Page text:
How nice would Allen Craig look in the Cleveland Indians order right now? A team with all kinds of offensive talent adding another solid contributor to the middle of the order sounds like music to the ears to Tribe fans, right? Well, it isn’t going to happen anytime soon, as the St. Louis Cardinals have the slugger locked up through 2017 and carry a team option for 2018.
What does this have to do with Lonnie Chisenhall?
Lonnie Chisenhall just turned 24 this past October and he has 1,791 plate appearances in the minor leagues, having spent six seasons in the Indians system. While he has spent parts of the last three seasons in Cleveland, he has accumulated just 473 plate appearances with the big league club.
Allen Craig didn’t get his career started in the majors until 2010. He will turn 29 this July and he has succeeded at the major league level. He has succeeded after 2,209 plate appearances over seven minor league seasons in the St. Louis organization. As a college draftee out of Cal-Berkeley in the 8th round of the 2006 MLB Draft, he got a much later start than Chisenhall, while having much better overall numbers. Chisenhall could get another 500 at-bats in the minors and still be the same age that Craig was when he came up in 2010 next year. Chisenhall only has 429 plate appearances at the Triple-A level, where Craig had 927.
But this isn’t a comparison of Chisenhall and Craig for their current, actual value. This is just to make note of the fact that Lonnie Chisenhall is just 24 years old! Allen Craig took time to develop and not everyone can come up at 19 and 20 like Bryce Harper and Mike Trout and immediately produce at All-Star levels.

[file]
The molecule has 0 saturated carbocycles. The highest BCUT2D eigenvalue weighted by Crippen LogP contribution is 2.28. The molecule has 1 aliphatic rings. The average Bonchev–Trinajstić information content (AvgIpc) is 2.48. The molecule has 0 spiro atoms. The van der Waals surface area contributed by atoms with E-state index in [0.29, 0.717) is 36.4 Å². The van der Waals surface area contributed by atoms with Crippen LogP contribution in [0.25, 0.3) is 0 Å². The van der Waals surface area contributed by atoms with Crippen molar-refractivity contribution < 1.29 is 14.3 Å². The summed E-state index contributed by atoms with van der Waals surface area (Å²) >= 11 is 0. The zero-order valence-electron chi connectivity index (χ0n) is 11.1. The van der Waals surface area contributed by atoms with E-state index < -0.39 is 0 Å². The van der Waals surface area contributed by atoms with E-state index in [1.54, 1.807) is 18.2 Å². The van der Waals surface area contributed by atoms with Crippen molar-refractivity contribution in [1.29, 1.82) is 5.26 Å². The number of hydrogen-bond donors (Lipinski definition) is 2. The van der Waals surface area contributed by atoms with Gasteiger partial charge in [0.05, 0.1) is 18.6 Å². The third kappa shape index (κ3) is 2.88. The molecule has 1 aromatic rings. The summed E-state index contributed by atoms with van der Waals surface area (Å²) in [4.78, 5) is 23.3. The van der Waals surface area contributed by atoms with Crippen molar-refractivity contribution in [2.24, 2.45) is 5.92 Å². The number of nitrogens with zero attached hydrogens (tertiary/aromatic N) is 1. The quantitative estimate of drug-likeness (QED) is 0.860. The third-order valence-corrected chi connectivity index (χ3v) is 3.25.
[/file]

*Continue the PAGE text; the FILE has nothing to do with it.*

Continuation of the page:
Chisenhall has bounced between the minors and majors since 2011. The hit-by-pitch that fractured his forearm in 2012 was devastating for his ability to establish himself as the Indians’ primary third baseman. In fact, the ten games that he appeared in from June 15 to June 29 (the day he was injured), Chisenhall was 11-30 (.367) with two doubles, one triple, one home run, and six RBI, increasing his season line from .214/.214/.357 on June 15 to .278/.297/.458 on June 29.
Clearly, Chisenhall has some work to do. His plate discipline is a disaster and he doesn’t really fit in a lineup full of guys with solid on-base skills, but he doesn’t have to walk like Joey Votto to be productive. Chisenhall just needs to have more consistent, professional at-bats. He has seen about 3.8 pitches per plate appearance, which is not drastic considering that Jason Kipnis averages 4.2, Mark Reynolds averages 4.3, Carlos Santana averages 4.4, Nick Swisher averages 4.0, and Asdrubal Cabrera averages 3.9 pitches per plate appearance. It all adds up over a season to show who is having solid at-bats, as Jason Kipnis would see nearly 200 more pitches over 500 at-bats than Chisenhall in their 0.4 pitch per at-bat difference.
At just 24 years of age, it isn’t time to give up on Chisenhall. With such names as Kris Bryant out of San Diego and Colin Moran out of North Carolina being thrown around when the Indians pick fifth in the upcoming June draft, the Indians could be looking for a future cornerstone third baseman with the selection of either; however, Chisenhall has time, he has the skills, and he should still have the organization’s trust and patience. Columbus could lead to some pretty inflated numbers (he had an .858 OPS there in 30 games in 2012), which could give him the confidence that he needs to take over third base in a couple of weeks, allowing the club to have the flexibility to move Mark Reynolds, Carlos Santana, and Jason Giambi between the first base and designated hitter spot.